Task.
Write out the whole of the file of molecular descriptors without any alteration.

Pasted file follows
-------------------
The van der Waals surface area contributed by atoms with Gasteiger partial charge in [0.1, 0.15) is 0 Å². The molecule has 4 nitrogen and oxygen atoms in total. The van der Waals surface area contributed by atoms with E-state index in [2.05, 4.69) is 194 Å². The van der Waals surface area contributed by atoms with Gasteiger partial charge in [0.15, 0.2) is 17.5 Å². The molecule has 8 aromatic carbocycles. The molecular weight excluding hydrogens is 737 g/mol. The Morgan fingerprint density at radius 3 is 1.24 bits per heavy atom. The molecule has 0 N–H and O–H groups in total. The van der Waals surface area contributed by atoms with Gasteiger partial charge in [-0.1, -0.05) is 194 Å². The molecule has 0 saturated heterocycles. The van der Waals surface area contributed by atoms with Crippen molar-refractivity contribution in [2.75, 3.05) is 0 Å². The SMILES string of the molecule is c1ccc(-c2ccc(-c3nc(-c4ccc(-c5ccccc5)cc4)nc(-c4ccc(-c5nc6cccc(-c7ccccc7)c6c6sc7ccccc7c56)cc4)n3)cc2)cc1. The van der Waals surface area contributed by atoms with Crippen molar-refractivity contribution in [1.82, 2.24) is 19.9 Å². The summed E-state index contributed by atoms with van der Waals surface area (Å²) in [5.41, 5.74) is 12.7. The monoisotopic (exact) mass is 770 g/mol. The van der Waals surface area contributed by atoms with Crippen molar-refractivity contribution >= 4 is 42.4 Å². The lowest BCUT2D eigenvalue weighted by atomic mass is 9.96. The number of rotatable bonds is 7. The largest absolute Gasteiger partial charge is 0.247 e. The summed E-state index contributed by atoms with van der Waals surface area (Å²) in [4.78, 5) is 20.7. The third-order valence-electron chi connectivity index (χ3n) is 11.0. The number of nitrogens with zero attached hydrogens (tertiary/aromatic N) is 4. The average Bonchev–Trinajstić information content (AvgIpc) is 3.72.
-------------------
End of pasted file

The van der Waals surface area contributed by atoms with Gasteiger partial charge in [0.1, 0.15) is 0 Å². The molecule has 4 nitrogen and oxygen atoms in total. The van der Waals surface area contributed by atoms with E-state index in [2.05, 4.69) is 194 Å². The van der Waals surface area contributed by atoms with Gasteiger partial charge in [0.15, 0.2) is 17.5 Å². The molecule has 8 aromatic carbocycles. The molecular weight excluding hydrogens is 737 g/mol. The Morgan fingerprint density at radius 3 is 1.24 bits per heavy atom. The molecule has 0 N–H and O–H groups in total. The van der Waals surface area contributed by atoms with Gasteiger partial charge in [-0.1, -0.05) is 194 Å². The molecule has 0 saturated heterocycles. The van der Waals surface area contributed by atoms with Crippen molar-refractivity contribution in [2.75, 3.05) is 0 Å². The SMILES string of the molecule is c1ccc(-c2ccc(-c3nc(-c4ccc(-c5ccccc5)cc4)nc(-c4ccc(-c5nc6cccc(-c7ccccc7)c6c6sc7ccccc7c56)cc4)n3)cc2)cc1. The van der Waals surface area contributed by atoms with Crippen molar-refractivity contribution in [1.82, 2.24) is 19.9 Å². The summed E-state index contributed by atoms with van der Waals surface area (Å²) in [5.41, 5.74) is 12.7. The monoisotopic (exact) mass is 770 g/mol. The van der Waals surface area contributed by atoms with Crippen molar-refractivity contribution >= 4 is 42.4 Å². The lowest BCUT2D eigenvalue weighted by atomic mass is 9.96. The number of rotatable bonds is 7. The largest absolute Gasteiger partial charge is 0.247 e. The summed E-state index contributed by atoms with van der Waals surface area (Å²) in [4.78, 5) is 20.7. The third-order valence-electron chi connectivity index (χ3n) is 11.0. The number of nitrogens with zero attached hydrogens (tertiary/aromatic N) is 4. The average Bonchev–Trinajstić information content (AvgIpc) is 3.72.